It has become useful to me to think of Conservatives (broadly speaking, those holding a conservative moral viewpoint) as the cheater-detection unit for society and of Liberals (broadly speaking, those holding a liberal moral viewpoint) as the bully-detection unit, in the context of evolutionary anthropological theory. I suppose Libertarians might equally detect cheaters and bullies, which might make them a little anti-social perhaps ;)
From Christopher Boehm, I understand that both of these functions are described in evolutionary anthropology as forms of societal free loading, and are seen as detrimental to the healthy functioning of societies. If too many cheaters or bullies (which could be even just one particularly strong bully) take too many resources from the group, then the group will suffer if not actually fail. While free-loading cheaters have garnered the most attention from evolutionary theorists, Boehm argues that free-loading bullies are a bigger concern of the sort of human tribes he is taking as his example, mixed hunter-gatherer.
It seems to me, broadly speaking, that Conservatives stereotype Liberals as lazy cheats and/or supporters of lazy cheats always looking for the societal blight to defend. Liberals, in return, stereotype Conservatives as bullies and/or defenders of bullies, always looking for an underdog to punish about something. I think these broad stereotypes are a fairly accurate depiction of the situation. When there is Plenty, cheater-detectors seems stingy and their bullying unacceptable. When there is not Plenty, cheater-detectors are pivotal and being a useful cog in the system a matter of life or death. Cheater detectors may function societally to preserve Plenty, and to simultaneously manage and maintain systems (with high groupishness and group binding) to distribute Plenty in a way the majority generally accept.
In small groupings, like small towns, both types could and would co-exist, and perhaps with much less tension than today. Familiarity in these cases actually breeds respect, because each type of person gets to know the good qualities of the other type (which exist!) and a social balance can be achieved. (Some of my best friends are …)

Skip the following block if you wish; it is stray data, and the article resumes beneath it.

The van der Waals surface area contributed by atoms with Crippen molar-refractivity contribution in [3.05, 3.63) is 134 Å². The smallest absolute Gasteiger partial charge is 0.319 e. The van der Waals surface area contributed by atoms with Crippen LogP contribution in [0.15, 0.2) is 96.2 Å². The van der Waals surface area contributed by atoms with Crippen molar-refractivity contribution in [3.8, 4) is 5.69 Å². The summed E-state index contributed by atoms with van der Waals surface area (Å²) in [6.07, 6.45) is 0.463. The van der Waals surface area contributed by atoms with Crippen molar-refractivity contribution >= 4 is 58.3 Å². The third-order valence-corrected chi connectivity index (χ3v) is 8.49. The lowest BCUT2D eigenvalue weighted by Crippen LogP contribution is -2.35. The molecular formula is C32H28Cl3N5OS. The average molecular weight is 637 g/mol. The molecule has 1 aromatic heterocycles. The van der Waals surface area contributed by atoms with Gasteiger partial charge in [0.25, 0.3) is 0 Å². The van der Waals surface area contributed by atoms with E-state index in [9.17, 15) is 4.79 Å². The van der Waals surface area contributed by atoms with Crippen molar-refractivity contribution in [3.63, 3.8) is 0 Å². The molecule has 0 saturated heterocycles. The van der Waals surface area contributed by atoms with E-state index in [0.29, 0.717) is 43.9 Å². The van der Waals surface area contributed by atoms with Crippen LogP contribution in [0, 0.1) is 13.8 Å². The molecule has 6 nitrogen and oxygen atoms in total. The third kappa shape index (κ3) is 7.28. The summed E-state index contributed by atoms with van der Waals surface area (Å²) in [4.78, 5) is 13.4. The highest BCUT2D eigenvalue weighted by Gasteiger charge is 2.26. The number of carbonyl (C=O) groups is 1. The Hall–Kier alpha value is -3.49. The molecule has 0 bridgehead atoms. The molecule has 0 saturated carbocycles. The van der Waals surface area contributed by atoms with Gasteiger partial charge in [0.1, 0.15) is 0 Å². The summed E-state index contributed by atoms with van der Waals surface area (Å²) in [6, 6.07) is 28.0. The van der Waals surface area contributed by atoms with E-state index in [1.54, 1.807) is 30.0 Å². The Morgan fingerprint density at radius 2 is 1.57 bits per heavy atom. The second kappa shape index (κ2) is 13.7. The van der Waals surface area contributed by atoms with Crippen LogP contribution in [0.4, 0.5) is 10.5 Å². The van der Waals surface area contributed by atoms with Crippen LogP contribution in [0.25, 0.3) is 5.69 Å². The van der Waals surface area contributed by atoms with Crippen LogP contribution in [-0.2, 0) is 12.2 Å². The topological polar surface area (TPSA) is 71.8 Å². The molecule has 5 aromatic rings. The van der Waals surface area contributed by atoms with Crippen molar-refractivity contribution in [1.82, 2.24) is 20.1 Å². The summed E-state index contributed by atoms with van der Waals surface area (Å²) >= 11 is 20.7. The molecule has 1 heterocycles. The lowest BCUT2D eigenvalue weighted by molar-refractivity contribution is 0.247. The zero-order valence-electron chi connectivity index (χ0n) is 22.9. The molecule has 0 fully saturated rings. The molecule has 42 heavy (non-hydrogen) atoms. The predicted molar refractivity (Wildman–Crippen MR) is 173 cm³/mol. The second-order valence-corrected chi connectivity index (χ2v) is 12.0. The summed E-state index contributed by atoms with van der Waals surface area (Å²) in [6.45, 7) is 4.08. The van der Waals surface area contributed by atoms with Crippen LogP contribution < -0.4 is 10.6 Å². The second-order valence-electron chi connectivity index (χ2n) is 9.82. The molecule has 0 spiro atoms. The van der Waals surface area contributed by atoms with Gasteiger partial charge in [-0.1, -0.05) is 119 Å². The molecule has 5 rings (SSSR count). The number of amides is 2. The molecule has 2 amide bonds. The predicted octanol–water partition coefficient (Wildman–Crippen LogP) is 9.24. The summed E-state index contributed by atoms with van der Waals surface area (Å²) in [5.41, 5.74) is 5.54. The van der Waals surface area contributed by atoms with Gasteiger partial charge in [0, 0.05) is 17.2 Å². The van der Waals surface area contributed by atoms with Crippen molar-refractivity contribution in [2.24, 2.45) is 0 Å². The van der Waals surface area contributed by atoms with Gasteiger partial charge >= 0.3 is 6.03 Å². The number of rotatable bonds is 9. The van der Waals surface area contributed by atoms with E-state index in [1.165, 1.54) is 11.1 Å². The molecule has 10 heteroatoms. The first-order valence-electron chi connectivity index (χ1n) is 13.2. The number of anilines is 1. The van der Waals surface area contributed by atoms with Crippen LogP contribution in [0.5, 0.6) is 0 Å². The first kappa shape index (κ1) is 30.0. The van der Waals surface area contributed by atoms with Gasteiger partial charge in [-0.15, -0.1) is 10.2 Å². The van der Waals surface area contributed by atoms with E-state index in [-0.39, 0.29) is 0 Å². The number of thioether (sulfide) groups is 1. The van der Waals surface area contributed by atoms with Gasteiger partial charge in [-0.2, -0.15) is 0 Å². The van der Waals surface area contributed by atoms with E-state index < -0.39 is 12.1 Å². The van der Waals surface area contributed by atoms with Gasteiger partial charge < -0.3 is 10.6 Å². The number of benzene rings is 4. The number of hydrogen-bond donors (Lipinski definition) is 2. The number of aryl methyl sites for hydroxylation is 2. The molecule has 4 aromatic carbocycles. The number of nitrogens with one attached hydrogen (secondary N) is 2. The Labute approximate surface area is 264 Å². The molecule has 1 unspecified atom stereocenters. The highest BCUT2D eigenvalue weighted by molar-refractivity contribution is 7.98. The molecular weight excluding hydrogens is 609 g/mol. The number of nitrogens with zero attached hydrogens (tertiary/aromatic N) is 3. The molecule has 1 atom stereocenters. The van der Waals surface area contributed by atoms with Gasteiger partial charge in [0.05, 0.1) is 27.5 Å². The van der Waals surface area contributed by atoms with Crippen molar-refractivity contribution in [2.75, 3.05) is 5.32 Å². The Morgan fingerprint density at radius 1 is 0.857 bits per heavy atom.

Among the things to come to mind when I think of the differences along these lines is that the evidence from studies done by psychologists (for example, here behind paywall) showing that people who detect cheating feel a strong need to punish the cheater, even at the expense of suffering themselves.
What makes the Occupy movement Liberal is that it is not a cheater-detection/cheater-punishment movement. It is a bully management coalition. It is about bullies (Wall Street et al.) taking more than their fair share, which is a form of cheating or free riding, and so looks similar, but is distinct. The OWS perception is that they need to give the money (or most of it) back in the form of higher taxes on the most wealthy. We have all produced these goods together, and they must be distributed (more) equally.
I’m disagreeing with Jonathan Haidt on this. He says,
“By far the most common message I saw at OWS was that the rich (“the 1 percent”) got rich by taking without giving. They cheated and exploited their way to the top. As if that wasn’t bad enough, we the taxpayers then had to bail them out after they crashed the economy, and so now they really owe us for saving their necks. It’s high time that they started giving back, paying what they owe.”
But then Haidt goes on to say,
“The liberal fairness of OWS diverges from conservative and libertarian fairness in that liberals often think that equality of outcomes is evidence of fairness.”
I think what is going on here is that equality of outcomes means no bullies got an unfair advantage through their abuse of power, rather than fairness of the sort where no one cheated.
The Tea Party, in its organic origins, was about punishing cheaters. It was attempting to make sure that free-loading cheaters [the big banks] suffered, even if that meant they [the Tea Partiers] or the country or world had to suffer economic hardship as well. The banks made bad choices, and the government should not have saved them from the consequences, much less reward them. Where Tea Partiers potentially would see a bully is in the federal government. I suspect perceptions of government bullying are dependent upon who is president. It makes (untested) sense to me that if a Democrat is president, Conservatives like the Tea Partiers are likelier to see the government as a bully, and vice versa. [See Jonathan Haidt on this as well.]